London, Jan 31 (IANS) It has been described as Britain’s Pompeii, a Bronze Age settlement from around 3,000 years ago, frozen in time.
Archaeologists are preparing to remove roof timbers from homes once occupied by ancient Britons to reveal the secrets of their lives, reports Xinhua news agency.
The Italian city of Pompeii was trapped in time by a volcanic eruption, the settlement at Must Farm in Cambridgeshire was hit by fire, causing the timber houses to collapse into a river bed where they have been preserved in silt. It is thought the families were forced to flee, leaving behind their possessions.
A team from Cambridge Archaeological Unit, part of the city’s famous university, rate the site as Britain’s best preserved Bronze Age dwellings.
It is thought there was a settlement of around six circular dwellings on the site at Must Farm, built on wooden stilts above a river channel.
Once the roof support timbers have been carefully catalogued, they will be removed to expose the contents of the houses.
The dig at Must Farm has this week reached its half way stage, already documenting hundreds of pieces of remains and finds.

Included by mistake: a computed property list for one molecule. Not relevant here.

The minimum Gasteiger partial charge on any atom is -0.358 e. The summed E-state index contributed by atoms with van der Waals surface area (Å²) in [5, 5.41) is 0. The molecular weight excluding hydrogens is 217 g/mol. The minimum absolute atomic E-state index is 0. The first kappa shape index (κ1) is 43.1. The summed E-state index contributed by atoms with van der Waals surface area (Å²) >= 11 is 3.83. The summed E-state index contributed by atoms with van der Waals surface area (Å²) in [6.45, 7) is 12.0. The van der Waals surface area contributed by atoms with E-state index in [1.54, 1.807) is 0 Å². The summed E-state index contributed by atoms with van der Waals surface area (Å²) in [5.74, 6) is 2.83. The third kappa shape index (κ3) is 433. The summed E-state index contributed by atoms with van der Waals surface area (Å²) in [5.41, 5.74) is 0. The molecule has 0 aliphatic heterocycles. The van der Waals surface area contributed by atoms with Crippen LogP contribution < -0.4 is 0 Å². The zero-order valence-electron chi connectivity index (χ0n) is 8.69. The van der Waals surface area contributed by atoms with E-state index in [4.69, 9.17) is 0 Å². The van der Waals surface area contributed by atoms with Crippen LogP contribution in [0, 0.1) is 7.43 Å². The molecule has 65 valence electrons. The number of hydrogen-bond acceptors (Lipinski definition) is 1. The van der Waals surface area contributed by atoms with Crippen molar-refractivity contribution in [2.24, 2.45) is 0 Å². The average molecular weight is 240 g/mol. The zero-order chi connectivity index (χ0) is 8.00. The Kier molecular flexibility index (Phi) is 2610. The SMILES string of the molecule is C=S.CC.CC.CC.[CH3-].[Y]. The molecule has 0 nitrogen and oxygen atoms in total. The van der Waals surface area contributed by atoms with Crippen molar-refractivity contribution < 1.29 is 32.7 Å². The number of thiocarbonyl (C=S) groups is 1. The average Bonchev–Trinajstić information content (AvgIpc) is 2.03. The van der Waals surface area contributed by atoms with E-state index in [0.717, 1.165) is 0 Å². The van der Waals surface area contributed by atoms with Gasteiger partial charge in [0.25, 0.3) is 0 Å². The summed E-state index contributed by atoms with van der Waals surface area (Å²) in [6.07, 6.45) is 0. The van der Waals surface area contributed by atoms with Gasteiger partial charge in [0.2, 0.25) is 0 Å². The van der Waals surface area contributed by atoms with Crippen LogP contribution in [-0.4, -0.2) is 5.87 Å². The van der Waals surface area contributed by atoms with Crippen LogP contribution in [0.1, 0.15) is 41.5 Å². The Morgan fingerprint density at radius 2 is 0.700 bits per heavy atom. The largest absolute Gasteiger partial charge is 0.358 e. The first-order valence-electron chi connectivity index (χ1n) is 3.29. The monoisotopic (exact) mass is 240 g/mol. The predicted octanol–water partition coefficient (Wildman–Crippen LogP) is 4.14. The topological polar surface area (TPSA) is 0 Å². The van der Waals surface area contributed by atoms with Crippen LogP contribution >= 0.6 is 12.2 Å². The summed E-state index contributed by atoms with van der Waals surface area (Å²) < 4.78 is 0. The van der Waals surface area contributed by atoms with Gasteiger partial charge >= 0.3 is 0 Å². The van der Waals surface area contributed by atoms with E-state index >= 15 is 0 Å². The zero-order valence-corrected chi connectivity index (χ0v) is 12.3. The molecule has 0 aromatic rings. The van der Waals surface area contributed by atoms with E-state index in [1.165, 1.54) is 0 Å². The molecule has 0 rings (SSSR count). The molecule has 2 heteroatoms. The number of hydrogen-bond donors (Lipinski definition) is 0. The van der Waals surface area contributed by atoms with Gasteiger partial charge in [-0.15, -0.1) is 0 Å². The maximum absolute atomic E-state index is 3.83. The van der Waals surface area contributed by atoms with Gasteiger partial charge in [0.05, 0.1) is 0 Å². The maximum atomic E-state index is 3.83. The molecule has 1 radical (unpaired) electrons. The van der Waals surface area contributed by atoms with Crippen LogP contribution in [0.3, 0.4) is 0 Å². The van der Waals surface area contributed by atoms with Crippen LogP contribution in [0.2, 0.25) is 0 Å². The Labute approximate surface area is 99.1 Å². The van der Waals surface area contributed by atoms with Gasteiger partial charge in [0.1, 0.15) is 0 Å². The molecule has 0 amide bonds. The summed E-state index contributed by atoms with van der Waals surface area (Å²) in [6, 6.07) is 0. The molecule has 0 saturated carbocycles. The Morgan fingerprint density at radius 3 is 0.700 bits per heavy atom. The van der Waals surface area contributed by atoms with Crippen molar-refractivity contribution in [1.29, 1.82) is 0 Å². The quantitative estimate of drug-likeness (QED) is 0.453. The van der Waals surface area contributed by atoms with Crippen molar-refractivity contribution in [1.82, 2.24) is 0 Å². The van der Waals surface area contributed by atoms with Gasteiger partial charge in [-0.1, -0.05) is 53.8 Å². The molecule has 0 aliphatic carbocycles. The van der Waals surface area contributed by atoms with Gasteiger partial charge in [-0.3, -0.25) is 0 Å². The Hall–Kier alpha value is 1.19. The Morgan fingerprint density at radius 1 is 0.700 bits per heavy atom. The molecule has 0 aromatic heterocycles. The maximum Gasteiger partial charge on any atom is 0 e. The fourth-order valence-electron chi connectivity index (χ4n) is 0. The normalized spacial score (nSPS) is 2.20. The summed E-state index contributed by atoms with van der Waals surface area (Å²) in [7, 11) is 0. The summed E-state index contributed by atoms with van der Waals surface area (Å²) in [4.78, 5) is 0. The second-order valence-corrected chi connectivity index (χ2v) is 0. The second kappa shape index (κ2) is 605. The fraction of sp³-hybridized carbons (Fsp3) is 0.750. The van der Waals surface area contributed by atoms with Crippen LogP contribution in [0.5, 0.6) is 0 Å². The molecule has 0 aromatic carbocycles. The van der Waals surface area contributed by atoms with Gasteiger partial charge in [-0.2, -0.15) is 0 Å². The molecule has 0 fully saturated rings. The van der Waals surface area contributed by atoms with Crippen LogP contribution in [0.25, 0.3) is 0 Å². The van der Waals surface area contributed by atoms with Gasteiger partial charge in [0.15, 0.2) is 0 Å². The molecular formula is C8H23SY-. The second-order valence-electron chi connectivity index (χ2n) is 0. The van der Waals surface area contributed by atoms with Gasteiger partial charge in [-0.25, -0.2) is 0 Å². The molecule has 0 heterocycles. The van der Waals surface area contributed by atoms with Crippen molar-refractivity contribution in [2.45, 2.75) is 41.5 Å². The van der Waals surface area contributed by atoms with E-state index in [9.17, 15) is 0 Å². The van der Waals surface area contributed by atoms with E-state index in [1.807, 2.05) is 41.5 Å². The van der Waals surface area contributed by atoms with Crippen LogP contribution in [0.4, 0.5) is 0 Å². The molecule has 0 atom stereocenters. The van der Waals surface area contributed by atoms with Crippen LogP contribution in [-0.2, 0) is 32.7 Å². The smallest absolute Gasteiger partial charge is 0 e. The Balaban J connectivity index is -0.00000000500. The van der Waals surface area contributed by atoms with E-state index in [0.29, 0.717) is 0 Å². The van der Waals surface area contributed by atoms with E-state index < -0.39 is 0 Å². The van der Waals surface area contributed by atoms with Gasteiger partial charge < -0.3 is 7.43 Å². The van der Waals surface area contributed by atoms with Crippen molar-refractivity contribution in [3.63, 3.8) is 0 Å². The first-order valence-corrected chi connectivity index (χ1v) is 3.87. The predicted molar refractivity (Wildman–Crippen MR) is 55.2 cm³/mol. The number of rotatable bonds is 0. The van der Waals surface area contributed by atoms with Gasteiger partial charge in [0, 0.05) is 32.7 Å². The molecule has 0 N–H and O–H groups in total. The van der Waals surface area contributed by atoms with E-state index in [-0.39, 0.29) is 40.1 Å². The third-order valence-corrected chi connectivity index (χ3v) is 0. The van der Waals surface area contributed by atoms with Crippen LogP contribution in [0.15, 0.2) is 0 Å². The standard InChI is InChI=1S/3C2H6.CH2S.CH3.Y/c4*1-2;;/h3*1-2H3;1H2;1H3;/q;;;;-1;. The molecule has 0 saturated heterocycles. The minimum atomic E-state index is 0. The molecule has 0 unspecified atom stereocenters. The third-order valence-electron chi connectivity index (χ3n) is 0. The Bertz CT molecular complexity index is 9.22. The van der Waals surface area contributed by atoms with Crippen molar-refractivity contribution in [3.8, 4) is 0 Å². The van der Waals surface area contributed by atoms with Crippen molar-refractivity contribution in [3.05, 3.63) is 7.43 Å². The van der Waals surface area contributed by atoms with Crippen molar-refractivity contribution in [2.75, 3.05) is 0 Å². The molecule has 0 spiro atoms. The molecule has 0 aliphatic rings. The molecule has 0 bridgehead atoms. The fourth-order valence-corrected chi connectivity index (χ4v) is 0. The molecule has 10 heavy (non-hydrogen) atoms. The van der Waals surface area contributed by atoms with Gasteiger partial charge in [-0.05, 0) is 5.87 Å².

Kasia Gdaniec, Senior Archaeologist at Cambridgeshire County Council, said: “We think those living in the settlement were forced to leave everything behind, an extraordinarily rich range of goods and objects are present in the river deposits.
“The settlement was built on a platform on piles over a river channel and dates back to the end of the Bronze Age.
“The piles were destroyed by fire, causing the structure to collapse into the river, thereby preserving the contents in situ. As work progresses, we are making extraordinary discoveries and learning more and more about this unique site.”
The site was first discovered in 1999 when a local archaeologist noticed a series of wooden posts sticking out of the edge of a working quarry. The initial discovery led to small evaluations.
Those preliminary excavations, revealing incredibly preserved artefacts. But although they only scratched the surface of what was there, they gave a real glimpse into life during the Bronze Age. It paved the way for the current major exploration of the site.
Items including tools, bowls still containing food, and textiles have already been found around the site, the archaeologists believe the contents of the houses remain buried, and preserved, in the silt beneath the wooden roofs.
A spokesman for Cambridge Archaeological Unit, which describes the discovery at Must Farm as unique, said: “We currently have the amazing remnants of a Bronze Age round house roof, which has led to great excitement.
“This roof is sitting on top of, and currently sealing, all of the remains of the building’s interior. These remains are most likely a source of lots of new information about homes during this period of prehistory.”